Iceland’s smite-ability once again made international headlines last week when the men’s national team utterly crushed Turkey, 3-0, and qualified for the World Cup for the first time. They are the smallest nation to qualify in recent history. And you know what that means? That’s right: more merciless tweeting from us in game after game until Iceland inevitably brings home the championship, which to all rational observers is pretty much a foregone conclusion at this point.
In less cheerful news, freedom of the press in Iceland is under attack, as the Reykjavík District Commissioner has issued an injunction against media outlets Stundin and Reykjavík Media, ordering them to cease reporting on the financial dealings of Prime Minister Bjarni Benediktsson and his family with Glitnir bank shortly before the 2008 financial crash. The matter has been condemned by the Journalists’ Union, and Stundin will be fighting it, but a court might not even see the case until elections are over. Oh, also, the District Commissioner has been an active member of the Independence Party, from which Bjarni hails. Pretty convenient, that.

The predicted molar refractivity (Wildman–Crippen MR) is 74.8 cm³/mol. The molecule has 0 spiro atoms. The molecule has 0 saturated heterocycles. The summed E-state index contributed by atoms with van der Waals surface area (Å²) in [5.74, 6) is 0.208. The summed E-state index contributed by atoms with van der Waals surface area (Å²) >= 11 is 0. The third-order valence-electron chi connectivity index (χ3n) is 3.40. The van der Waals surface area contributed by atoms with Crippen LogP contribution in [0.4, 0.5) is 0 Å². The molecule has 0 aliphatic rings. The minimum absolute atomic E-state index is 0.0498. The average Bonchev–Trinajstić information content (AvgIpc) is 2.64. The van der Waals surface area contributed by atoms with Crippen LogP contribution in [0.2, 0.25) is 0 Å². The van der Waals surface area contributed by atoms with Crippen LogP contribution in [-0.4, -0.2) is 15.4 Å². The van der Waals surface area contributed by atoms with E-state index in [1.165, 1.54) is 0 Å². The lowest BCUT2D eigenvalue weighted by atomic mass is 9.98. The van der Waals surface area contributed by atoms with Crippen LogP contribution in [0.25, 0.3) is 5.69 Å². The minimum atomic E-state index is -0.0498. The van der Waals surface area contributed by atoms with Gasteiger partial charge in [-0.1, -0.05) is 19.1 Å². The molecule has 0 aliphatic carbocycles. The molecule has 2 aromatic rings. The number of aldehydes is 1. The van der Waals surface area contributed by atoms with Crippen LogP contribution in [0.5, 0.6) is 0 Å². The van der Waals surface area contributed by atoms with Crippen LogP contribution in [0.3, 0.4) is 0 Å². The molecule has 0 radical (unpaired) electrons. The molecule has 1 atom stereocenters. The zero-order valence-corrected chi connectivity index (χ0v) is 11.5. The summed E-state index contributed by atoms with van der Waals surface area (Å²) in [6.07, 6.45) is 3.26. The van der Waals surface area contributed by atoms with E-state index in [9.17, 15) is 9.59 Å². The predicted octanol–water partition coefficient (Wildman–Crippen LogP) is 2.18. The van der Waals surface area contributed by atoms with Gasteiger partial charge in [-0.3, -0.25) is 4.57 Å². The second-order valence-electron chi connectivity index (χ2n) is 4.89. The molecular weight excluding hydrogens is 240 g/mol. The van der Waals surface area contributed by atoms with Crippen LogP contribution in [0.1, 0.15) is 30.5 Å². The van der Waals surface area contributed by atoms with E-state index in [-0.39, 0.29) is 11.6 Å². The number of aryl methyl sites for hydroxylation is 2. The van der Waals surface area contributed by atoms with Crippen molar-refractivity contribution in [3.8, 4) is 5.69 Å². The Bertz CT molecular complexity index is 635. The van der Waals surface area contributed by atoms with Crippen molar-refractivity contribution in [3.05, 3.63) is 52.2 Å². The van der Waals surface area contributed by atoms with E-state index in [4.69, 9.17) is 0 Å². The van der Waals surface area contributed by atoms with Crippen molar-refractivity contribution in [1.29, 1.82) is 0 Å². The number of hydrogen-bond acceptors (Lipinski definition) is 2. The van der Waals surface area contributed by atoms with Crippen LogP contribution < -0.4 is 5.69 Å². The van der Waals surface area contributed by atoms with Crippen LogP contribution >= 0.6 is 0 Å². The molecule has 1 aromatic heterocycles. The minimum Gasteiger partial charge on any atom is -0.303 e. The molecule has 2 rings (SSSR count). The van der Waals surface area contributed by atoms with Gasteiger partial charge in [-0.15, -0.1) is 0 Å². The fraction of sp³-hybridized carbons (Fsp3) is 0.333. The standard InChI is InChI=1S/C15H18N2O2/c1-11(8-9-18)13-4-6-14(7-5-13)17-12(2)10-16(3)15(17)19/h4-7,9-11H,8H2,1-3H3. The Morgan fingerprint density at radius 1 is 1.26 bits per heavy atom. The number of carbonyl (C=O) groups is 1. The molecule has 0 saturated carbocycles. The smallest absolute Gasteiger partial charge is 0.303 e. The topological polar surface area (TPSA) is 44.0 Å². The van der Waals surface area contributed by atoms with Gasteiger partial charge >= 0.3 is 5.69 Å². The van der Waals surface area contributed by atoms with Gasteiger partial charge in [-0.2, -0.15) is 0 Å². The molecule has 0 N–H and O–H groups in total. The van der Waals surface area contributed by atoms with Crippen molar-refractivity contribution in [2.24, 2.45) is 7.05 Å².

In the wake of the disturbing revelations about disgraced Hollywood executive Harvey Weinstein, women around the world have been speaking up about sexual harassment they’ve received from powerful men, and Björk has been no exception. Recently, she recounted sexual harassment she received from “a Danish director”, clearly referring to Lars von Trier, who directed her in Dancer In The Dark. Lars, unsurprisingly, denies everything, but come on. Have you seen his movies? The man hates women. Let’s just be honest about that.
Independence Party MP Ásmundur Friðriksson reminded everyone that he still hates foreigners, saying that asylum seekers take money away from funds that could be spent on Iceland’s elderly and disabled. Not only is this demonstrably false; Ásmundur has himself both voted against increased funding to these groups, or abstained from voting. So who’s really costing Iceland’s elderly and disabled money? For that matter, how much is Ásmundur costing us?
Finally, news that Reykjavík will form a special Airbnb committee was met with audible sighs of relief around the capital area. Specifically, the committee will be working closely with Airbnb to crack down on illegal Airbnb listings. The hope is that this may reduce pressure on Reykjavík’s already tightly-closed housing market. Those of us currently renting temporary spaces from friends in order to avoid living in a tent at the park wait with bated breath for the effect to take hold.